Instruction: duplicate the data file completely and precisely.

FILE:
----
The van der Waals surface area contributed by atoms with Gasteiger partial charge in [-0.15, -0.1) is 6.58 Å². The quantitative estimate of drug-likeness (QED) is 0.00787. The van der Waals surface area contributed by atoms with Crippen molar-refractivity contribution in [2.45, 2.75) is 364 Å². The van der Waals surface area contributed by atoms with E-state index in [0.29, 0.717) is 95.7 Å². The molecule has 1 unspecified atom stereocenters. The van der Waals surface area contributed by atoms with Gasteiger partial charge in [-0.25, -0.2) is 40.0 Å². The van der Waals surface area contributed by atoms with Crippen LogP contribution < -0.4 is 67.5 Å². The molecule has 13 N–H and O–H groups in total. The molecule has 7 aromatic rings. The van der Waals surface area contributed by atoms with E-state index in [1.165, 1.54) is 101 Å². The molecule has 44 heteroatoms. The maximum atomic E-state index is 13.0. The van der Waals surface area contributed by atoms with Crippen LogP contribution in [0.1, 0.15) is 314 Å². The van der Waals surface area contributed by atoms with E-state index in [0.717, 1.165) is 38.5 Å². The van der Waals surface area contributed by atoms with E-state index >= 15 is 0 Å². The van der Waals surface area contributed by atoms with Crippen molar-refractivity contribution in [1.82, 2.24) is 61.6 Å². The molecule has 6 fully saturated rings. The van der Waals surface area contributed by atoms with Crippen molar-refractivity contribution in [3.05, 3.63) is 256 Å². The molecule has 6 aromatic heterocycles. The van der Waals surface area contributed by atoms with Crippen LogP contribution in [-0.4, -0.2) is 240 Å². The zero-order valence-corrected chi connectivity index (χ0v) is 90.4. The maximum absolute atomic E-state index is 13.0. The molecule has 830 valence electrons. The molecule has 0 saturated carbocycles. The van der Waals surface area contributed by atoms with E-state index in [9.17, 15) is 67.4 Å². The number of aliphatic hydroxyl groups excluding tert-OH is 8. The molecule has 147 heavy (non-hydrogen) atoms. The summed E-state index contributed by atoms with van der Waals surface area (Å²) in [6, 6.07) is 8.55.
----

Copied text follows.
The van der Waals surface area contributed by atoms with Gasteiger partial charge in [-0.15, -0.1) is 6.58 Å². The quantitative estimate of drug-likeness (QED) is 0.00787. The van der Waals surface area contributed by atoms with Crippen molar-refractivity contribution in [2.45, 2.75) is 364 Å². The van der Waals surface area contributed by atoms with E-state index in [0.29, 0.717) is 95.7 Å². The molecule has 1 unspecified atom stereocenters. The van der Waals surface area contributed by atoms with Gasteiger partial charge in [-0.25, -0.2) is 40.0 Å². The van der Waals surface area contributed by atoms with Crippen LogP contribution < -0.4 is 67.5 Å². The molecule has 13 N–H and O–H groups in total. The molecule has 7 aromatic rings. The van der Waals surface area contributed by atoms with E-state index in [1.165, 1.54) is 101 Å². The molecule has 44 heteroatoms. The maximum atomic E-state index is 13.0. The van der Waals surface area contributed by atoms with Crippen LogP contribution in [0.1, 0.15) is 314 Å². The van der Waals surface area contributed by atoms with E-state index in [0.717, 1.165) is 38.5 Å². The van der Waals surface area contributed by atoms with E-state index >= 15 is 0 Å². The van der Waals surface area contributed by atoms with Crippen molar-refractivity contribution in [1.82, 2.24) is 61.6 Å². The molecule has 6 fully saturated rings. The van der Waals surface area contributed by atoms with Crippen molar-refractivity contribution in [3.05, 3.63) is 256 Å². The molecule has 6 aromatic heterocycles. The van der Waals surface area contributed by atoms with Crippen LogP contribution in [-0.4, -0.2) is 240 Å². The zero-order valence-corrected chi connectivity index (χ0v) is 90.4. The maximum absolute atomic E-state index is 13.0. The molecule has 830 valence electrons. The molecule has 0 saturated carbocycles. The van der Waals surface area contributed by atoms with E-state index in [9.17, 15) is 67.4 Å². The number of aliphatic hydroxyl groups excluding tert-OH is 8. The molecule has 147 heavy (non-hydrogen) atoms. The summed E-state index contributed by atoms with van der Waals surface area (Å²) in [6, 6.07) is 8.55.